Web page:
US President Barack Obama is due in Cuba on Sunday to bury the hatchet in a more than half-century- long Cold War conflict that turned the communist island and its giant neighbour into bitter enemies.
Reversing generations of US attempts to cut Cuba from the outside world, Obama, First Lady Michelle Obama and their two daughters will arrive in Havana for a three-day trip.
It won't just be the first visit by a sitting US president since Fidel Castro's guerrillas overthrew the US- backed government of Fulgencio Batista in 1959, but the first since President Calvin Coolidge came 88 years ago.
Obama, seeking to leave a historic foreign policy mark in his final year in office, was due to see old town Havana late today, hold talks with Cuban President Raul Castro on Monday, and attend a baseball game before leaving Tuesday.
For Cubans dreaming of escaping isolation and reinvigorating their threadbare economy, the visit has created huge excitement.
Havana's old town is crawling with painters sprucing up the picturesque streets and the Stars and Stripes - for so long the enemy flag - flutters from numerous buildings.
The owner of a popular restaurant even put up a poster of Obama, apparently the first ever shown in a country more used to images of revolutionary leaders like Che Guevara.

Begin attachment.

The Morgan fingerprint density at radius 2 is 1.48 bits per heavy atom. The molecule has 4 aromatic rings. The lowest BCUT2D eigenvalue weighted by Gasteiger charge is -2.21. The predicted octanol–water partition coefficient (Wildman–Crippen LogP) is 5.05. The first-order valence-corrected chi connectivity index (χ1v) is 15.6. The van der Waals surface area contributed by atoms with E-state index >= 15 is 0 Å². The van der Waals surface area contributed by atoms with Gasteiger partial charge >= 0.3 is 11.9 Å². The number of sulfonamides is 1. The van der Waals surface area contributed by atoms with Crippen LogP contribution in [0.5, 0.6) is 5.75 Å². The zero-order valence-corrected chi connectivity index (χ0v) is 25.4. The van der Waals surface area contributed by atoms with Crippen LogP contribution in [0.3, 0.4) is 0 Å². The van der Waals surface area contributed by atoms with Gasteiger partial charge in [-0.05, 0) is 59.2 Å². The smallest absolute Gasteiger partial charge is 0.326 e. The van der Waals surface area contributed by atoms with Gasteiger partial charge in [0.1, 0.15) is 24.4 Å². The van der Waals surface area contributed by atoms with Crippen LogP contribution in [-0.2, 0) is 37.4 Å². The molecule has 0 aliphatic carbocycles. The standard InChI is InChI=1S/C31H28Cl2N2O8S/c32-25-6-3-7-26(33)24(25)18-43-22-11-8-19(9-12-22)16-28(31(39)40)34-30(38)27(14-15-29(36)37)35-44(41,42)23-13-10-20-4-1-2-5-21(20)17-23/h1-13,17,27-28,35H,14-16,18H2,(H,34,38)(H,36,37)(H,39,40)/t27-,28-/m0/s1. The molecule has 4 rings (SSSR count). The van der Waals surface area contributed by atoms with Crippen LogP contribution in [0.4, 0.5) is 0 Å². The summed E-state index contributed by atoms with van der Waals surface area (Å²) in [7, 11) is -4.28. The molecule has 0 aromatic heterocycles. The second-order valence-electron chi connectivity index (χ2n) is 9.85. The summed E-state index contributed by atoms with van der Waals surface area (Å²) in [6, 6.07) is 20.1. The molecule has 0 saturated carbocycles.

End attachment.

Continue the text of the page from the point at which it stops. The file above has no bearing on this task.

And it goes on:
"A president of the United States in Cuba arriving in Havana on his Air Force One and presumably being received with smiles, applause and bands! Never in my dreams or nightmares could we have imagined that we'd see such a thing," popular Cuban writer Leonardo Padura said on the Cafefuerte blog Friday.
On the eve of his visit, Obama even cracked jokes with one of the communist country's most loved comedians, Panfilo, in a three and a half minute video sketch released online. The visit will not resolve all questions - or make everyone happy.
Although Obama has already loosened restrictions on US citizens visiting Cuba, the lifting of the decades-old US economic embargo can only be decided by a Republican-dominated Congress that is far less keen on detente with Raul Castro's Cuba.
Republicans and some human rights activists have also criticised Obama for dealing with Castro when so many freedoms in Cuba, ranging from the media to politics and economic entrepreneurship, remain highly curtailed.
Dissidents called on the eve of the visit for Obama to promote "radical change," notably a "stop to repression and use of physical violence against all political and human rights activists."
The Castro government warned Obama ahead of his arrival that lectures on democracy would be "absolutely off the table."